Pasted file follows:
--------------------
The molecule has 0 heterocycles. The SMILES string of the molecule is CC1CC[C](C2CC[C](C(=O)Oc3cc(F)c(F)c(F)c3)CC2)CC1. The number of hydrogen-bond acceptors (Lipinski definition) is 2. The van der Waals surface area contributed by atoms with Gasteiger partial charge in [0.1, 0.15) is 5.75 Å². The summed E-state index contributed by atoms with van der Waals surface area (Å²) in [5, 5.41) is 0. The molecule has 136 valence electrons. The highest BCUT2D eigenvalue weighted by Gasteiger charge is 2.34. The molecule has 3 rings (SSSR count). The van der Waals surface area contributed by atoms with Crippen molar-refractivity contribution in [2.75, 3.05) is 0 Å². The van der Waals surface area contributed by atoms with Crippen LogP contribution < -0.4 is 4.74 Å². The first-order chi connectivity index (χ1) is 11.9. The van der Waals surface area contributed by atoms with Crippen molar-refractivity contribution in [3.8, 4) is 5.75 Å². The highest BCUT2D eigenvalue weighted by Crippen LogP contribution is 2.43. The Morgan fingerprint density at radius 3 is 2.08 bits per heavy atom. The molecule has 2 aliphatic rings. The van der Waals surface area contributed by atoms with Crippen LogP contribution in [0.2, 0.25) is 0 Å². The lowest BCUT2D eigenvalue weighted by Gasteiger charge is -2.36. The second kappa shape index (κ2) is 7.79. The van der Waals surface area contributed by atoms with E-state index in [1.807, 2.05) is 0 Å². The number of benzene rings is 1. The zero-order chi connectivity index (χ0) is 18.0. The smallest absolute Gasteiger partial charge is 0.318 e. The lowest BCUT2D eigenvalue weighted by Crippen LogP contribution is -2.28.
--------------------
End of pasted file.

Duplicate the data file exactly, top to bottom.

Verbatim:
The molecule has 0 heterocycles. The SMILES string of the molecule is CC1CC[C](C2CC[C](C(=O)Oc3cc(F)c(F)c(F)c3)CC2)CC1. The number of hydrogen-bond acceptors (Lipinski definition) is 2. The van der Waals surface area contributed by atoms with Gasteiger partial charge in [0.1, 0.15) is 5.75 Å². The summed E-state index contributed by atoms with van der Waals surface area (Å²) in [5, 5.41) is 0. The molecule has 136 valence electrons. The highest BCUT2D eigenvalue weighted by Gasteiger charge is 2.34. The molecule has 3 rings (SSSR count). The van der Waals surface area contributed by atoms with Crippen molar-refractivity contribution in [2.75, 3.05) is 0 Å². The van der Waals surface area contributed by atoms with Crippen LogP contribution < -0.4 is 4.74 Å². The first-order chi connectivity index (χ1) is 11.9. The van der Waals surface area contributed by atoms with Crippen molar-refractivity contribution in [3.8, 4) is 5.75 Å². The highest BCUT2D eigenvalue weighted by Crippen LogP contribution is 2.43. The Morgan fingerprint density at radius 3 is 2.08 bits per heavy atom. The molecule has 2 aliphatic rings. The van der Waals surface area contributed by atoms with Crippen LogP contribution in [0.2, 0.25) is 0 Å². The lowest BCUT2D eigenvalue weighted by Gasteiger charge is -2.36. The second kappa shape index (κ2) is 7.79. The van der Waals surface area contributed by atoms with E-state index in [1.807, 2.05) is 0 Å². The number of benzene rings is 1. The zero-order chi connectivity index (χ0) is 18.0. The smallest absolute Gasteiger partial charge is 0.318 e. The lowest BCUT2D eigenvalue weighted by Crippen LogP contribution is -2.28.